Most U.S. social network users would be willing to share information about their health conditions online in order to help improve care, provided that adequate safeguards are in place to guard their
Overall 94% of social network users who have health conditions said they would share health information with doctors via social media if they were able to remain anonymous,
per new survey results published by the Institute of Medicine in a report titled “Social Networking Sites and the Continuously Learning Health System: A Survey.”
proportion said they believed their heath information could be useful to researchers and clinicians seeking to improve treatments for their condition.
The need for anonymity is an
obvious concern, as 76% of respondents said they believe their health information might be used without their permission -- including 72% who think it might be used to deny them healthcare benefits,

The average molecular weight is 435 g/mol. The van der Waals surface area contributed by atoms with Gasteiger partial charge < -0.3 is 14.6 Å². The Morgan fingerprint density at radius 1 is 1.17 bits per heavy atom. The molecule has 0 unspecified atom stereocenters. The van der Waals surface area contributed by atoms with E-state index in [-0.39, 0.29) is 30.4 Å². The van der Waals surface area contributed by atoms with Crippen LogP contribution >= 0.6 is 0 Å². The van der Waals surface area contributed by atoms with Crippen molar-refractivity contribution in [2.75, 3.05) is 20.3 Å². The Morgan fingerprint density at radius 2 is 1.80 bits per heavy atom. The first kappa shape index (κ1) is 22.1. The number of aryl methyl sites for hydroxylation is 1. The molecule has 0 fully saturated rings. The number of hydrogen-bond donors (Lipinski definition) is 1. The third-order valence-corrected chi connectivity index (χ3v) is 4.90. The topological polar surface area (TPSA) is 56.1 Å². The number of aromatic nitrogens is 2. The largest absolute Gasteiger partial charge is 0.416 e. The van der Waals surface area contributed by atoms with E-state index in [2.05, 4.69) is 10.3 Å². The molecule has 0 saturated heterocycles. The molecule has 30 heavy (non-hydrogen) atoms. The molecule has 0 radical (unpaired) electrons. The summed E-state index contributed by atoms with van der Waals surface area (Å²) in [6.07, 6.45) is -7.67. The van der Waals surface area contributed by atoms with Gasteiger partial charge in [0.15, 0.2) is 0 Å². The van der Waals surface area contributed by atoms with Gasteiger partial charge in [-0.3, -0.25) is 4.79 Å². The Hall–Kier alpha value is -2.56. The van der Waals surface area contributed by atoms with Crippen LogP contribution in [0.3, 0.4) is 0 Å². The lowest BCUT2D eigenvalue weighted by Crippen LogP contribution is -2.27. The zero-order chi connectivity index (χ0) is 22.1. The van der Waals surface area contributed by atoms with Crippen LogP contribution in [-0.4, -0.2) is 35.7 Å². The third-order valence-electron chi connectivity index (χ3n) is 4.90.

while 66% who fear it would jeopardize job opportunities.
Doctors are already using social media to connect with each other. Earlier this month, Doximity, a professional social
network for physicians that allows them to communicate with each other in full compliance with HIPAA rules, claimed to have reached a significant milestone with 250,000 members, or roughly 35% of all
doctors in the U.S.
Among other things, Doximity members can tap the expertise of other docs to learn more about conditions and treatments as well as job opportunities, conferences, and
A number of social networks are bringing together people dealing with the same health conditions, including PatientsLikeMe and E-Patient. Studies from the Netherlands have
suggested that niche social networks can help patients and doctors improve the treatment of chronic disease by encouraging patients to interact with doctors and adhere to care regimens.